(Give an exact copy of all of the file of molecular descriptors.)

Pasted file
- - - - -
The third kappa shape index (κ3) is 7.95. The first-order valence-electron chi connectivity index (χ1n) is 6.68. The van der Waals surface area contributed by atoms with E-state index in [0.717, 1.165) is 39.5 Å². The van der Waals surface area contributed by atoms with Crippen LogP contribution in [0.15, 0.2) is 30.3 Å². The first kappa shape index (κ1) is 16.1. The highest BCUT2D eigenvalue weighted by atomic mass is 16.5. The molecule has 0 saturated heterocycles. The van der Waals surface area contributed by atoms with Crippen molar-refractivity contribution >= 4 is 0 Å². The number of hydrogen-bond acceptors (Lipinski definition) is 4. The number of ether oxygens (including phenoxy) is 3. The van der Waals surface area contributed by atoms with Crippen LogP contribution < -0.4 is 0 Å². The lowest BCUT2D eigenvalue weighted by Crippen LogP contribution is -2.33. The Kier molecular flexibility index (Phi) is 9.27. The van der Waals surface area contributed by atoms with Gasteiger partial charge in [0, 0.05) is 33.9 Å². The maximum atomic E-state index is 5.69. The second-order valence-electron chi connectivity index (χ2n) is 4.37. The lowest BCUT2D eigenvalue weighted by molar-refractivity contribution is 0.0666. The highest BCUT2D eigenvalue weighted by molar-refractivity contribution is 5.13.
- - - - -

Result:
The third kappa shape index (κ3) is 7.95. The first-order valence-electron chi connectivity index (χ1n) is 6.68. The van der Waals surface area contributed by atoms with E-state index in [0.717, 1.165) is 39.5 Å². The van der Waals surface area contributed by atoms with Crippen LogP contribution in [0.15, 0.2) is 30.3 Å². The first kappa shape index (κ1) is 16.1. The highest BCUT2D eigenvalue weighted by atomic mass is 16.5. The molecule has 0 saturated heterocycles. The van der Waals surface area contributed by atoms with Crippen molar-refractivity contribution >= 4 is 0 Å². The number of hydrogen-bond acceptors (Lipinski definition) is 4. The number of ether oxygens (including phenoxy) is 3. The van der Waals surface area contributed by atoms with Crippen LogP contribution < -0.4 is 0 Å². The lowest BCUT2D eigenvalue weighted by Crippen LogP contribution is -2.33. The Kier molecular flexibility index (Phi) is 9.27. The van der Waals surface area contributed by atoms with Gasteiger partial charge in [0, 0.05) is 33.9 Å². The maximum atomic E-state index is 5.69. The second-order valence-electron chi connectivity index (χ2n) is 4.37. The lowest BCUT2D eigenvalue weighted by molar-refractivity contribution is 0.0666. The highest BCUT2D eigenvalue weighted by molar-refractivity contribution is 5.13.